Cooking with a gas cooktop is everybody’s preferred way to cook. If you’re converting from electric to gas, or even if you’re just replacing new for old, it can be difficult to find a new cooktop that fits neatly into the old hole. You can take two different approaches to dealing with that. The most common approach is to find a new cooktop slightly larger than your old one and enlarge the hole. The other approach is to use a stainless steel patch to cover the bench and thus the hole.
The hole in the bench is the first thing you might consider but another is how to get gas to the appliance. The most common method of routing pipe to the cooktop is to come down (or along) the outside wall and then through the wall into the kitchen cupboard. Sometimes a brick veneer house will allow pipework to be routed through the brick cavity and then through the gyprock and into the kitchen cupboard. It is usually practically impossible to take that approach on a double brick house because of brick ties and mortar dags in the cavity restricting access.
Sometimes the cooktop is not on an external wall or even adjacent to one. In this case it is necessary to route pipe down the internal wall where the cooktop is located (if coming up from under the floor is not optional and it usually isn’t). You really want to be dealing with a frame wall rather than a brick wall if you’re coming down this track. Of course, nothing is impossible but chasing brick and making good to it again is going to be a lot more work than opening gyprock and making good to plaster and paint. Here’s a picture of a job where I had to bring gas pipe down an internal wall to supply the cooktop with gas.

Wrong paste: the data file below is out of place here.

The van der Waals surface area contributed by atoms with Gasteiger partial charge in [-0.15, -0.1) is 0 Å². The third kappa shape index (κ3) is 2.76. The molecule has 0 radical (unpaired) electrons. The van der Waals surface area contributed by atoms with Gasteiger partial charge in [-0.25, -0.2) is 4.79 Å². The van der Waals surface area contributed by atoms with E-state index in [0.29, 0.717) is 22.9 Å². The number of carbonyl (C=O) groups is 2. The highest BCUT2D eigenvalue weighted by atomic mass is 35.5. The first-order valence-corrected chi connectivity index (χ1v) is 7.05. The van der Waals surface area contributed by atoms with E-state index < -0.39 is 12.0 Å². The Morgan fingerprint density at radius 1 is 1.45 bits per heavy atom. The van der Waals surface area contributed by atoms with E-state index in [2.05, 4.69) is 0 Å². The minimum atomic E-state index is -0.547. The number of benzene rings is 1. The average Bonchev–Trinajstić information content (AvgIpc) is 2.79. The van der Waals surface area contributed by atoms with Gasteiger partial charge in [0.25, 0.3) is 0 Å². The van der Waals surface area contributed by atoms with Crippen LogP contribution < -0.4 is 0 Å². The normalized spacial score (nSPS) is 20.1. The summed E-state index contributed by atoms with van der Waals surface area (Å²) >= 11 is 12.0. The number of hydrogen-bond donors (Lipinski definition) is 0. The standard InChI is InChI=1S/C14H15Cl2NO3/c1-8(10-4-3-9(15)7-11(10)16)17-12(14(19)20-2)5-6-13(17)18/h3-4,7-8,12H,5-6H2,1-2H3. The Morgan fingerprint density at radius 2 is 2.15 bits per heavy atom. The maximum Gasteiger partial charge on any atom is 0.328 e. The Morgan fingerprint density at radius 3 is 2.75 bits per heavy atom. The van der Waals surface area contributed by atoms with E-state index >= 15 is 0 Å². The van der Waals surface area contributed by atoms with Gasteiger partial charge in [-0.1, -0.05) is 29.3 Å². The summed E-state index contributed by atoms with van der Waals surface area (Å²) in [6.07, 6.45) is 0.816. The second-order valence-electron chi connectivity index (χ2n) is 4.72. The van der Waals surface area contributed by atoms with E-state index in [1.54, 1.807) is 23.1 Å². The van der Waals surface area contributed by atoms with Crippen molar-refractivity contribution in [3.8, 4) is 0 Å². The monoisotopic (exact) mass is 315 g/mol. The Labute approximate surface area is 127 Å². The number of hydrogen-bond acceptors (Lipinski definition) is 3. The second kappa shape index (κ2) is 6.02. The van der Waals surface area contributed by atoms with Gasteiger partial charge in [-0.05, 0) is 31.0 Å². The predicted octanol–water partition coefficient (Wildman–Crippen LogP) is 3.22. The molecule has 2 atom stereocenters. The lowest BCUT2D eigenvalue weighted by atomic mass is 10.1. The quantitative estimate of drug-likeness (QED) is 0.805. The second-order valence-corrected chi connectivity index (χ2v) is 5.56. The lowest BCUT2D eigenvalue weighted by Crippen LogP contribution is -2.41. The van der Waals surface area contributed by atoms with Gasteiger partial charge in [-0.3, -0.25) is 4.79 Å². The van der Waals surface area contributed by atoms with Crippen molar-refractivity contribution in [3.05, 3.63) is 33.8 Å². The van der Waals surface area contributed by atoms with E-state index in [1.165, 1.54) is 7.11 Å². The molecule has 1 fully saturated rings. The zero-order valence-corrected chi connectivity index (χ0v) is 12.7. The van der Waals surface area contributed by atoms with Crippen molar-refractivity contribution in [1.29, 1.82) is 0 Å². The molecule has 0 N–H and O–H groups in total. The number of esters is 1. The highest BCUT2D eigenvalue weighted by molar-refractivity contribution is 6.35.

In the picture above, you can see the back of a power outlet. If you’re converting from electric to gas, you’ll need to have your existing cooktop disconnected (before your gasfitter arrives), and a power outlet installed for the new cooktop to plug into. The power connection only powers the spark ignition. In the event of a power outage, you can use a barbecue lighter or similar to light your burners.
The Australian gas installations code requires gas pressure regulators to be installed “in a safe location and … readily accessible for maintenance and adjustment” AS 5601.1:2010 clause 2.4.8.
If you’re buying an ex display model, make sure you get your appliance regulator with it. It’s easy enough to replace a missing one but it’s obviously going to cost you extra. In my experience that’s the number one missing item when customers purchase ex display appliances so make sure it’s in the box (or they need to sell the appliance even cheaper!).
Don’t DIY your cooktop installation. Hire a gasfitter and get a certificate of compliance for the installation.
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